Friday, March 21, 2008

Forgive Them, Lord ...

I skimmed over the grimmest of my own experiences. For instance, I said little of how I had been made to watch Japanese soldiers having bayonet practice on live prisoners of war tied between bamboo posts; of how I had been taken to witness executions of persons of all races and nationalities for obscure reasons like "showing a spirit of willfulness" or not bowing with sufficient alacrity in the direction of the rising sun. I had never known there could be so many different ways of killing people--cutting off their heads with swords, bayonetting them in many variations, strangling them, burying them alive. But, significantly, never by just shooting them.

I say "significantly" because the omission of this contemporary form of killing was for me striking evidence of the remote and archaic nature of the forces that had invaded the Japanese spirit. Awareness of this dark invasion actually made it impossible for those of us who were prisoners to have personal feelings against our captors. Even at our worst moments of torment, we generally viewed the Japanese as puppets of such immense impersonal forces that they did not really know what they were doing.

It was amazing how often men would confess to me, after some Japanese excess worse than usual, that for the first time in their lives they had realized the truth, and the dynamic liberating power, of the first of the Crucifixion utterances: "Forgive them, for they know not what they do." I found that the moment one grasped this fundamental fact of our prison situation, forgiveness became not an act of will or of personal virtue, but an automatic and all-compelling consequence of understanding. The tables of the spirit strangely and promptly turned, and we found ourselves without self-pity of any kind, feeling instead deeply sorry for the Japanese, as if we were the free men and they the prisoners--men held in some profound oubliette of their own minds.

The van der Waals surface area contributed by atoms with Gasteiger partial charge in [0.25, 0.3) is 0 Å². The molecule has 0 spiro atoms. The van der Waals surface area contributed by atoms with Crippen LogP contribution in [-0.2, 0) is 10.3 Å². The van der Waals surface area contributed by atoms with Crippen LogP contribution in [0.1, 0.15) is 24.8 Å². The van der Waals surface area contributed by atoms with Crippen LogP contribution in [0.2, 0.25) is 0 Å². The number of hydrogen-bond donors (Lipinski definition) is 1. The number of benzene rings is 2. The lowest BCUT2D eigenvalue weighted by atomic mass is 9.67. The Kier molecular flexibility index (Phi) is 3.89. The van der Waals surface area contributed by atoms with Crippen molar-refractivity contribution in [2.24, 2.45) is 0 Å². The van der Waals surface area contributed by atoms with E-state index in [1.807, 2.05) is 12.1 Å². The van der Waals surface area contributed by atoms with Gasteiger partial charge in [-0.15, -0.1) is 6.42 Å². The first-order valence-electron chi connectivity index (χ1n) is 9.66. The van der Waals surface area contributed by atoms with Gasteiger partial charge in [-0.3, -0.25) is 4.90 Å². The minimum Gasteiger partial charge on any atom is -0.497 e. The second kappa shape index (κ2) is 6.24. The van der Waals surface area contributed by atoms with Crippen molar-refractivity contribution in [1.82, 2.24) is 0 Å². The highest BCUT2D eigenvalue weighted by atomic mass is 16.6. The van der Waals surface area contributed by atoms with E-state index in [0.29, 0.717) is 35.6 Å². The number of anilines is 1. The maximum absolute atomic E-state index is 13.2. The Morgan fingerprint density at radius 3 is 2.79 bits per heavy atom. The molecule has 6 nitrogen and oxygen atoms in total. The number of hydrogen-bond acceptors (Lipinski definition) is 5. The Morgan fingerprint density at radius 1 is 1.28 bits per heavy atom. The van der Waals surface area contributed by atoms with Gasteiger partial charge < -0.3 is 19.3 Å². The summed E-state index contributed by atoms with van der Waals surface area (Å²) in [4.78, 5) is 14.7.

It's difficult to put yourself in his shoes. I imagine I'd be filled with hate and fear, not pity.

Laurens van der Post on Japan and Hiroshima.


UPDATE - the link's a bit iffy - I think their site's got the bonnet up. If you can't link, go to the home page and search (box is top right) for "Laurens". It's the first returned piece.

3 comments:

TDK said...

When I was younger I knew a man who had been captured at Singapore. He was a family friend. He certainly didn't have a "forgive them" attitude. He retained an unmitigated loathing for the Japanese, which in my Marxist days, I mistook for racism. I had excuse because even then I knew he was friends with Thais and Chinese.

The reason I bring this up is because I can't imagine many people watch one of their colleagues get beaten near to death and then feel "they know not what they do". I nearly avoided the link to the full Laurens van der Post article assuming it to be based upon hippy dippy bullshit. On the contrary it really is worth reading in full.

TDK said...

Should say:

"I had no excuse"

dr cromarty said...

A family friend of a friend had a pub in South Wales. Such was his loathing of the Japs 30 years after his capture Out East that he smashed up a customer's Sony transistor radio when he placed it on the bar.

Extreme, but you get the picture